I discovered this subset of homeless in the movie theaters of the Museum of Modern Art. I go there to see classic flicks like The Wages of Fear, Children of Paradise, Paison, and Rome: Open City. They have festivals for the films of the German Expressionists and the Russian Social Realists.

I noticed that the half the audience in the MOMA theaters were old people. Often they brought lunches and thermoses of coffee. Many slept through the movies. I learned that many of these were the relatively affluent homeless people: they had incomes; they had post office boxes; they had lockers where they could store their possessions. They could afford memberships in museums, classic movie theaters, and the YMCA or YMHA. During the day, they found shelter from the cold in these places. They could wash themselves or shower, do laundry, and shop for food.

Nights are a problem — especially when it is cold. Many public bathrooms are closed at night. Predators emerged from their lairs. Mean cops chase them off subway cars if they caught them sleeping.

They all said the same thing about NYC’s homeless shelters: They were filthy, dangerous, and to be avoided at all costs.

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I HAVE REPORTED on a number of occasions that according to Federal Reserve studies, more Americans in the 24-34 age group live at home with parents than independently, and that it is those 55 and older who are taking the part time jobs. Why is this? The answer is that part time jobs do not pay enough to support an independent existence, and the Federal Reserve’s decade long zero interest rate policy forces retirees to enter the work force as their retirement savings produce no income. It is not only the manufacturing jobs of the middle class blue collar workers that have been given to foreigners in order to cut labor costs and thus maximize payouts to executives and shareholders, but also tradable professional skill jobs such as software engineering, design, accounting, and IT—jobs that Americans expected to get in order to pay off their student loans.

— Paul Craig Roberts

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The following is a list of confiscated weapons from the masked goons known as Antifa: Numerous hunting knives, hatchets, crowbars, brass knuckles, chains, hammers, baseball bats, numerous makeshift clubs, bricks (thrown at police), mace, smoke bombs, homemade slingshots, balloons with hazardous chemicals and improvised weapons such as bicycle locks.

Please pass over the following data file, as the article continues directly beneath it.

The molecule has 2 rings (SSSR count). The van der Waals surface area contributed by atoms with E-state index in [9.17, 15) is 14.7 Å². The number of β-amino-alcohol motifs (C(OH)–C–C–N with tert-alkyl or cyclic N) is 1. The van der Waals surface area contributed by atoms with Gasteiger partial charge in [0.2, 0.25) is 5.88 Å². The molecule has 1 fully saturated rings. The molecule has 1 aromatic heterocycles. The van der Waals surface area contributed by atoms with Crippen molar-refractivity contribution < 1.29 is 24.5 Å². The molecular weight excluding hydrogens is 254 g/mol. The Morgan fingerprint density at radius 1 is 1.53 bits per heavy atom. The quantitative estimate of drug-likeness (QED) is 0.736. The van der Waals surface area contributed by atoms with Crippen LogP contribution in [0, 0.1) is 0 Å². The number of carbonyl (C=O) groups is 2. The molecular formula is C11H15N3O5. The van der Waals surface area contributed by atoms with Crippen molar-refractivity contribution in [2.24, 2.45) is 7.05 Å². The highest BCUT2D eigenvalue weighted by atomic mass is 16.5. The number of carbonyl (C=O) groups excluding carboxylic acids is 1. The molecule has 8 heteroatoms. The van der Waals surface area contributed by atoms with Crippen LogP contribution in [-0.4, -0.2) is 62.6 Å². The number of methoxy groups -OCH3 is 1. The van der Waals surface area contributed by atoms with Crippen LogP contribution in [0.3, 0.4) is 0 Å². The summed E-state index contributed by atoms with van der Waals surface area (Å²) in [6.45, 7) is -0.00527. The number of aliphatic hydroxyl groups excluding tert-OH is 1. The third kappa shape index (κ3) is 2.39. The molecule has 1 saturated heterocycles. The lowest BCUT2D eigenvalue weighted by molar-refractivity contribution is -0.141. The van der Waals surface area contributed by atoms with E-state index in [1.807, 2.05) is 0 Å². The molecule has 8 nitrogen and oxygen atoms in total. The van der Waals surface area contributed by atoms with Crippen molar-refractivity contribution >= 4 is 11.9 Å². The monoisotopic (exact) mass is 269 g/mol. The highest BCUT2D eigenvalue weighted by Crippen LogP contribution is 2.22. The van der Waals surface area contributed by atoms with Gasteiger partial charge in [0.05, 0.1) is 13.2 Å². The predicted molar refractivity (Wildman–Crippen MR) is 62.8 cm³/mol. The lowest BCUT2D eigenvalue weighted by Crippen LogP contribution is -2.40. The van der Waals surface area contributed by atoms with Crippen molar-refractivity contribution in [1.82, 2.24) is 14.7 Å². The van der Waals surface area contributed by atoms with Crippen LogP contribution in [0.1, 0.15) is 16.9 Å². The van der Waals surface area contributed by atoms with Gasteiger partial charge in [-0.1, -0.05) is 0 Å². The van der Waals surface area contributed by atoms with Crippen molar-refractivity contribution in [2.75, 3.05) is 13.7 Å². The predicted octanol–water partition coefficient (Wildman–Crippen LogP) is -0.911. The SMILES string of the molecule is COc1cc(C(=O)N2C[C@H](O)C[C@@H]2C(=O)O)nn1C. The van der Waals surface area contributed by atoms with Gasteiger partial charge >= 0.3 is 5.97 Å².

Why aren’t more of these dangerous clowns being prosecuted? When the guns come out inevitably — if only in self-defense — this country is armed to the teeth. The results will not be pretty. Try not to get hit in the crossfire.

Paul Hedges

San Francisco

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Dear Editor:

Since my last comments two weeks ago there have numerous new research on various facets of climate change. Some of these reports such as the latest reports on the loss of another huge iceberg breaking from an Antarctic has had a wide circulation. Rather than than discussing these reports I will report on some very important research that did not get much attention. Global methane emissions from agriculture are larger than estimated due to the previous use of out-of-date data carbon emissions generated by livestock, according to a study published in the open access journal 'Carbon Balance'. The research was sponsored by the U.S. National Aeronautics (NASA) Carbon Monitoring System research initiative, researchers from the Joint Global Change Research Institute (JGCRI) found that global livestock methane (CH4) emissions for 2011 are 11% higher than the estimates based on guidelines provided by the Intergovernmental Panel on Climate Change (IPCC) in 2006. This includes an 8.4% increase from livestock digestion and a 36.7% from manure management (CH4) compared to IPCC based estimates. Revised estimates for manure management in the U. S. were 71.8 % higher than IPPC estimates. The study also showed that the total emissions have increased more rapidly in the rapidly developing regions of Asia, Latin America and Africa and less in the US, Canada and Western Europe. It should be noted that methane has about four times the atmospheric warming potential of carbon dioxide. Also, of interest is an attempt by Australian scientists to breed a super coral that can survive the warming oceans. A report on how climate change is affecting the grain crops in Argentina, and a report on the sixth mass extinction of wildlife which also threatens global food supplies. I prefer to keep my comments to one page and perhaps I will comment on these articles next week.

In peace and love,

Jim Updegraff


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"Never q-tip drunk. There's an old Chinese saying I saw in a movie: If you can still clean your ear with a toothpick, you're not drunk. That's terrifyingly bad advice. Up to that point I had thought the ancient Chinese were smarter than that. But nobody is smart when they're drunk. Everybody who is drunk is a big stupid baby with car keys and a gun."

The recording of last night's (2017-09-29) KNYO Memo of the Air: Good Night Radio show is ready to download for free and enjoy at any time of the day or night, via